WATERBURY, Conn.—Five or 10 minutes before Shelly Ryan has a seizure, her hands might tremble or her head begin to ache with migraine pain. Or she might also get an even earlier warning: licked hands.
Bouncer, Ryan's 2-year-old yellow Labrador, can sense something wrong with her owner. Sometimes 15 or 20 minutes before the onset of seizures Ryan has suffered for six years after multiple back operations, Bouncer will approach her and obsessively lick her hand. Or put her paws on Ryan's lap and lick her cheek.
"Now I go lie down," said Ryan, a 34-year-old Wolcott resident. "When she gives me the sign, I go lie down."
Bouncer, who received no formal training in this type of behavior, is one of a growing number of so-called "seizure dogs," who either alert their owners of an oncoming episode or help them cope with the danger and its aftermath. A spokeswoman for Assistance Dogs International, a trade group for service dog organizations with 160 member groups worldwide, said 31 groups currently offer seizure alert and response dogs, and requests for them rise every year.
Researchers disagree about what drives the dogs' behavior, but service dog trainers agree that man's best friend can often do more than retrieve slippers and slobber on the morning paper.
"We hope in the bonding process that alerting begins," said Frances Rosemeyer, program coordinator at Canine Assistants in Georgia, a nonprofit organization that trains and provides service dogs. "That's not a trainable command, it's like a sense. It's a sixth sense."
Rosemeyer said her organization trains all service dogs to respond to the same 90 commands, allowing them to assist people with a range of physical disabilities to operate light switches, open and close doors, retrieve items and press buttons. And some dogs placed with people prone to seizures will become aware of cues that precede an episode.
"In terms of seizures, we just realized that dogs had this ability," Rosemeyer said, adding that her group places about 70 dogs a year, with 1,000 in service. "Those that have that ability will give some warning that a seizure is coming. The dog decides what that warning is."
Some will bark or paw the floor or approach their owners and nudge them to a chair.
Trainers condition them to sit or lie quietly by their owners or even call for help. Ryan recalled a time visiting her sister when her sister's dog climbed up on top of her and wouldn't let her go.
"About 20 minutes later I went into a seizure," Ryan said. "I was like, 'Oh, my lord.'"
Roger Reep, a professor of neuroscience at the University of Florida, worked on a preliminary study in 1998 and concluded that dogs are using their extraordinarily keen senses of smell to sniff out hard-to-perceive internal body odors brought associated with seizures.
"Any time something as fundamental as your brain wave changes, it makes sense that would trigger an autonomic response," Reep said of the body's nervous system controlling organs and things like sweat glands.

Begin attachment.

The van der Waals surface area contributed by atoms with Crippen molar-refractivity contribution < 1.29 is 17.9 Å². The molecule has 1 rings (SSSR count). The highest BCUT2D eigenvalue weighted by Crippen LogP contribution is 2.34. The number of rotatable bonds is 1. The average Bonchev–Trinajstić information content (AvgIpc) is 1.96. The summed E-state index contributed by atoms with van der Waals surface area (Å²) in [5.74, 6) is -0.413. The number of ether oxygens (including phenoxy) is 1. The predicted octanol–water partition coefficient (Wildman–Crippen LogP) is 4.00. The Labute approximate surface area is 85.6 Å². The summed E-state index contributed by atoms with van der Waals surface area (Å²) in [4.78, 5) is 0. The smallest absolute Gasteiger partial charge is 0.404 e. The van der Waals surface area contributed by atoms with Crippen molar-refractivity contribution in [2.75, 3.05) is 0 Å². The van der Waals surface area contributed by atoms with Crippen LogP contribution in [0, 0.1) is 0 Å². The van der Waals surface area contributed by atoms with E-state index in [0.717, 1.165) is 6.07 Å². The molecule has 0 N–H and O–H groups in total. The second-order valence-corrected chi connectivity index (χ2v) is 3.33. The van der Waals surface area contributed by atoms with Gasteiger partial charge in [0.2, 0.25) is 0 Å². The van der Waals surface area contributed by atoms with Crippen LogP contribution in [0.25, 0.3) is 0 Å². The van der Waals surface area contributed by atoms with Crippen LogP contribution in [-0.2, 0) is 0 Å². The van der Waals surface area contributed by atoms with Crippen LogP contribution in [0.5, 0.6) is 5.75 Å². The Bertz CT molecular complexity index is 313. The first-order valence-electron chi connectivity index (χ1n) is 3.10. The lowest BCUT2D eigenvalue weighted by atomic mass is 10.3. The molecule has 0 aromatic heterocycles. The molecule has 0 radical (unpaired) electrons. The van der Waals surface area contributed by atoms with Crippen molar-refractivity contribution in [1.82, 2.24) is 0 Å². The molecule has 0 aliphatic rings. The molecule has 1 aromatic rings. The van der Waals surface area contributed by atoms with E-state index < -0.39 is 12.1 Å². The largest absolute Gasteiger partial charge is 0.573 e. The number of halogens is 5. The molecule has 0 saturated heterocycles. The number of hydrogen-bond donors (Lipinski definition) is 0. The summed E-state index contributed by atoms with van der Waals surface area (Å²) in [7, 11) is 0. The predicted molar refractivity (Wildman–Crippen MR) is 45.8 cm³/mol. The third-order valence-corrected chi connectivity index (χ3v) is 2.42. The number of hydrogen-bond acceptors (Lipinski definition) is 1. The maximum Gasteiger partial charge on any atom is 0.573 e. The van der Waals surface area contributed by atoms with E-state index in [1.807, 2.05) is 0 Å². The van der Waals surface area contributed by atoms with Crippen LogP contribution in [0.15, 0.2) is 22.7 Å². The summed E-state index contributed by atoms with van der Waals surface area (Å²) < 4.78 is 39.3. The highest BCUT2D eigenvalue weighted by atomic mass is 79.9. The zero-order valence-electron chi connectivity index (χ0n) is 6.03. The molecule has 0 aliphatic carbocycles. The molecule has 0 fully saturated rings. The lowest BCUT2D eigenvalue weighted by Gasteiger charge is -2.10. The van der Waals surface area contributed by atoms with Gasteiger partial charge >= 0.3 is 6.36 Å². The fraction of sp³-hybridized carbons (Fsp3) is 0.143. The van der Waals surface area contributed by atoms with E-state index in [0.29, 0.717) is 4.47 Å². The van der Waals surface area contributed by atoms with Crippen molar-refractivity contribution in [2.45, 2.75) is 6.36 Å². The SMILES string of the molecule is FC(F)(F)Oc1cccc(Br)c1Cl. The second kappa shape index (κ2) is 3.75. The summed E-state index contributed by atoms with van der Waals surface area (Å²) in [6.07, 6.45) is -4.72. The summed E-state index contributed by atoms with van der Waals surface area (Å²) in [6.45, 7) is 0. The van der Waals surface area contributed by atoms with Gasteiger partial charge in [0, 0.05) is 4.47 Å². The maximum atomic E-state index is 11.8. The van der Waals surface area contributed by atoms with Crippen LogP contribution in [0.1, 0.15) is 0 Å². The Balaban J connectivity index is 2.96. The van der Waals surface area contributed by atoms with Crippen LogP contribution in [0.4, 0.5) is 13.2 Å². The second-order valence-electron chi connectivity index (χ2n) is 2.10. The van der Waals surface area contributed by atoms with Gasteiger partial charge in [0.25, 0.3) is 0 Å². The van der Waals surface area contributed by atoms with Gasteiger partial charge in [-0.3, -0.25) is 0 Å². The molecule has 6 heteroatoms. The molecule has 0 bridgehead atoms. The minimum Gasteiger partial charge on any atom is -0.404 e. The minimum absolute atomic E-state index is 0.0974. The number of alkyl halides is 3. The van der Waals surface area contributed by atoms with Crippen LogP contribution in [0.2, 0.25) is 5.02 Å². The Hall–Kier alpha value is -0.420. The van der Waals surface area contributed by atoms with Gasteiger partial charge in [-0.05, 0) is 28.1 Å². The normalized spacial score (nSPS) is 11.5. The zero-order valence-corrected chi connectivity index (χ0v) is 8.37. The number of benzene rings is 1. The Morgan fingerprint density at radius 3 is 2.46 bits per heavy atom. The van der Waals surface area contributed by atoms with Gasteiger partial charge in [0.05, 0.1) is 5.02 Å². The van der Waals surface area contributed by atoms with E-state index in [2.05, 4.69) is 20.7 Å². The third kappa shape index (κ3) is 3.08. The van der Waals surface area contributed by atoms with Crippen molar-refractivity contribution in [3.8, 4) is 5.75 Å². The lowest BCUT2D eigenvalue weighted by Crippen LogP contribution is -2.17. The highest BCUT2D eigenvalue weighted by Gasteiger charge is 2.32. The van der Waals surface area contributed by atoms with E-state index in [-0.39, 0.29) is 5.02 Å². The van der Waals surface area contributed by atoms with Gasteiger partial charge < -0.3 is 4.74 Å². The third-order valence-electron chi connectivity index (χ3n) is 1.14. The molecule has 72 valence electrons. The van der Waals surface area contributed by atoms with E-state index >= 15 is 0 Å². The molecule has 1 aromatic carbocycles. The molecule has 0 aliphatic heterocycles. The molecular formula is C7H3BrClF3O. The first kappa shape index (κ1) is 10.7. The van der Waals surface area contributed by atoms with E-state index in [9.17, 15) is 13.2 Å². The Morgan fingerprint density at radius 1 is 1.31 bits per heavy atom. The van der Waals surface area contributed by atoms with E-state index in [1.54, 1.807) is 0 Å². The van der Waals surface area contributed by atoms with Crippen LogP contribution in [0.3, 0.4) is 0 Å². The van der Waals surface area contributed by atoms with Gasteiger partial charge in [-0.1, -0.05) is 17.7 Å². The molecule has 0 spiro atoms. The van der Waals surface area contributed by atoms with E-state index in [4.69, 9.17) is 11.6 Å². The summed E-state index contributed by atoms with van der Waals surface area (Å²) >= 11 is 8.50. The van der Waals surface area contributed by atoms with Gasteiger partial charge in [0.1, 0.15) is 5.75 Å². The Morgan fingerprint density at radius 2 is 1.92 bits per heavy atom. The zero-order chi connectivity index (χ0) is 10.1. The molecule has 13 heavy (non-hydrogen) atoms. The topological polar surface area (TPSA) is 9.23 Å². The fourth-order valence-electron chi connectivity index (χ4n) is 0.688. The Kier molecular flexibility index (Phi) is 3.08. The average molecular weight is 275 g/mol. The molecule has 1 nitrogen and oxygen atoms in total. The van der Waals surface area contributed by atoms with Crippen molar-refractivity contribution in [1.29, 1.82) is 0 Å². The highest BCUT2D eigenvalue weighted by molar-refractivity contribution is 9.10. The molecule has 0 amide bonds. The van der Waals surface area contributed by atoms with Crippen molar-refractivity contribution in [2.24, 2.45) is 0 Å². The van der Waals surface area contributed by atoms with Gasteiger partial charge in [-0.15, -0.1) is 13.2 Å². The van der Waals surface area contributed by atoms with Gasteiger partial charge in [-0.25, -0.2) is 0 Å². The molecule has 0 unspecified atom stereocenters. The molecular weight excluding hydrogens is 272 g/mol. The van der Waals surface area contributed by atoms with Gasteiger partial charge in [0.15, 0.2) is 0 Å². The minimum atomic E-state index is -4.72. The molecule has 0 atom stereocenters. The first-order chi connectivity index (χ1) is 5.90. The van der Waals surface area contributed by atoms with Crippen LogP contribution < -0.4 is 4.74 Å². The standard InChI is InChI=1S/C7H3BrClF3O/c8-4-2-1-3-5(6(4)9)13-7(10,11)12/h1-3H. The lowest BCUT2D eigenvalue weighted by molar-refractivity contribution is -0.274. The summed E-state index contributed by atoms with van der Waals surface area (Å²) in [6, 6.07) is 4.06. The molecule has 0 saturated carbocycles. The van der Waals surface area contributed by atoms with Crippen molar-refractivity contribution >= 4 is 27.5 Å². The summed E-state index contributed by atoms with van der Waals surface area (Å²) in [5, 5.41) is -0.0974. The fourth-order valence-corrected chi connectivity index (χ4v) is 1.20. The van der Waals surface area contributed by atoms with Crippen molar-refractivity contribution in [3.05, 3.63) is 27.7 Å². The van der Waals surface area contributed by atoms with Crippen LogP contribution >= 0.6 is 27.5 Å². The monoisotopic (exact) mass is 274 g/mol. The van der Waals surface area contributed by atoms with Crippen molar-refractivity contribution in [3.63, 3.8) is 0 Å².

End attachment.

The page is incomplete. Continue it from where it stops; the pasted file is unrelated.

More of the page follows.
Dogs' noses have long been used to hunt for escaped convicts, lost children, buried bodies, illegal drugs or explosives.
Now they are being trained to detect diabetes and cancer.
Deborah Dalziel, one of Reep's partners for the seizure dog study, counseled caution for anyone seeking to train or purchase a dog to help cope with seizures.
"Not everyone can work with a service dog," Dalziel said, stressing the difficulty faced by owners with multiple health problems and the need to understand how to issue commands, continuously train, and recognize the messages behind a dog's behavior. "You have to learn to trust that animal. Because your life is literally in their paws."
The Epilepsy Foundation warns people to review the claims of trainers, who unlike Canine Assistance's free service, might charge thousands of dollars for a seizure dog. Reep and Dalziel suggested people who are desperate can fall prey to people either looking to make money or operating without the necessary rigorous training.
Darlene Sullivan, executive director of the nonprofit Canine Partners for Life in Pennsylvania, said her group has 15 years' experience in identifying service dogs who have the characteristics to detect seizures and reinforcing the instinct. But they don't actively teach detection in their twoyear training program.
"We tended to notice these were extremely intelligent dogs that bonded with their people," Sullivan said. "I call them dogs that never slept. They close their eyes, but if the wind blows, they'll be open."
For Ryan, the extra warning can mean the difference between making it to the safety of her car's front seat or a hard trip to the floor. A few years ago, before she rescued Bouncer from a pound, a seizure struck without warning while she was shopping at a cell phone store with her children.
She struck the floor with her head.
"I'm extremely lucky to have her," Ryan said of Bouncer.
"She's a wonderful pet. She's a great family dog. I don't know what we'd do without her."
Information from: Republican-American, http://www.rep-am.com
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